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United States Department of Agriculture

Agricultural Research Service

Body Composition Lab
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1 - CNRC Research
2 - CNRC Research (cont.)
3 - CNRC Research (cont.)
CNRC Research (cont.)

Total Body Potassium Counting

This extremely sensitive device measures the gamma rays emitted from an isotope of potassium known as 40K, which exists naturally in the human body at a known natural abundance (0.012%).  This knowledge, plus the fact that potassium is only found inside body cells and is not present in stored triglycerides, makes 40K data an accurate index of the body's total cell mass (the active growing tissues in the body), which in turn can be used to estimate fat-free mass.*

*Although the terms lean body mass (LBM) and fat free mass (FFM) are often used interchangeably, it is more accurate to think of body weight (mass) as the sum of LBM (muscles, organs and other non-fat tissues such as bone) plus adipose (fat) tissue, or alternatively, as the sum of extractable fat (i.e., the pure fat component of adipose and other tissues) plus fat-free mass (FFM), with FFM including the water, protein and other non-fat components of adipose and other fat-containing tissues.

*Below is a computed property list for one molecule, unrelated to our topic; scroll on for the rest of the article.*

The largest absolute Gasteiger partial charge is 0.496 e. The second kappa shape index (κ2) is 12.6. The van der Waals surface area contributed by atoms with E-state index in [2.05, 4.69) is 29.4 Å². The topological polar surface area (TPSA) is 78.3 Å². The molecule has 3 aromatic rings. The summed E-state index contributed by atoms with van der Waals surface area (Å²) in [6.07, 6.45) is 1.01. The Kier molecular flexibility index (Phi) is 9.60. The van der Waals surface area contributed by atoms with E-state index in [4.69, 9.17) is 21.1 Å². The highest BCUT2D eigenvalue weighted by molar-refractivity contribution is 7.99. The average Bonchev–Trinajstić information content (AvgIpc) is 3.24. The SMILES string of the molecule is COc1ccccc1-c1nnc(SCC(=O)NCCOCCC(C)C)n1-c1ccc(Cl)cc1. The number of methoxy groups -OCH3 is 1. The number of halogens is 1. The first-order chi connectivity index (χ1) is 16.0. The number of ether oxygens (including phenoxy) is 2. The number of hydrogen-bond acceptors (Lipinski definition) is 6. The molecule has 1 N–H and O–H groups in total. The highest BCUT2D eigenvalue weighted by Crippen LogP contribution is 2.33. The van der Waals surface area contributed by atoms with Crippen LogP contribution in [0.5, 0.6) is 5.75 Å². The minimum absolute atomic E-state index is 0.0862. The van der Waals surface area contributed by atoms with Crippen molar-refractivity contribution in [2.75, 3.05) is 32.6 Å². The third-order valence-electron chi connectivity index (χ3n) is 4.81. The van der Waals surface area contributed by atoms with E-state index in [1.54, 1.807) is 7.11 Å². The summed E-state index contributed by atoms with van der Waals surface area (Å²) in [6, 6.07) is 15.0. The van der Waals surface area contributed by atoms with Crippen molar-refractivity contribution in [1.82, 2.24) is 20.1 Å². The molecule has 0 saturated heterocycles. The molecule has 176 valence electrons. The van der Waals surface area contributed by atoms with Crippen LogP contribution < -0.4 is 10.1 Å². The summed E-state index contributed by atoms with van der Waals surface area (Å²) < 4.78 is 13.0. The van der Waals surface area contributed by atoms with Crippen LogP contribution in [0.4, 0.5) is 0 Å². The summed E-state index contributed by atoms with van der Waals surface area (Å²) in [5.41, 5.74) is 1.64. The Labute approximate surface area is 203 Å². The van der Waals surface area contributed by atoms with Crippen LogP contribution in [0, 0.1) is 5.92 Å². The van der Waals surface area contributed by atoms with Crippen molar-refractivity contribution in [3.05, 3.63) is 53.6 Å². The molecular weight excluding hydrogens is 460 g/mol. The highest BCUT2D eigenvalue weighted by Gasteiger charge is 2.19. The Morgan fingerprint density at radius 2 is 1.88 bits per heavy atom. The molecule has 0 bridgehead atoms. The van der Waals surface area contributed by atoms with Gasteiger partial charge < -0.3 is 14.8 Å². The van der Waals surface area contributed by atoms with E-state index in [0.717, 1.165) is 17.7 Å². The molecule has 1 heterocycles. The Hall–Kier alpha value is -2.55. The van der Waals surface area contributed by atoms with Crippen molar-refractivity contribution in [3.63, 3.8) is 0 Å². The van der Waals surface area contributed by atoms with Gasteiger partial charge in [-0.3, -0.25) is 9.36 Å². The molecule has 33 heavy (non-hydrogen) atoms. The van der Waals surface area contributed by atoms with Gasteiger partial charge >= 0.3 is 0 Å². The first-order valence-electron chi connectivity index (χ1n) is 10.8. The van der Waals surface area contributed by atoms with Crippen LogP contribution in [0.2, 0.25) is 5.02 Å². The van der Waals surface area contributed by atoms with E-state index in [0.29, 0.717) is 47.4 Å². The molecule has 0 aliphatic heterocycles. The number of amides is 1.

Dual Energy X-Ray Absorptiometry (DXA)

DXA was originally developed to determine bone mineral density and to aid in the treatment of osteoporosis. More recently, the technique has been expanded to include the analysis of fat mass and lean body mass in addition to bone mass.

The basic principle of DXA data acquisition is based on the differences between bone and soft tissue attenuation at high and low x-ray levels. As an x-ray beam passes through the subject, detectors register the varying levels of x-rays that are absorbed by the anatomical structures of the subject. The raw scan data, which includes values of tissue and bone, are captured and sent to a computer. The computer generates an image of the body in pinpoint pixels, which can be 'counted' to assess bone status and fat distribution. The radiation exposure during DXA scanning is very low.

 

 

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Last Modified: 7/9/2004
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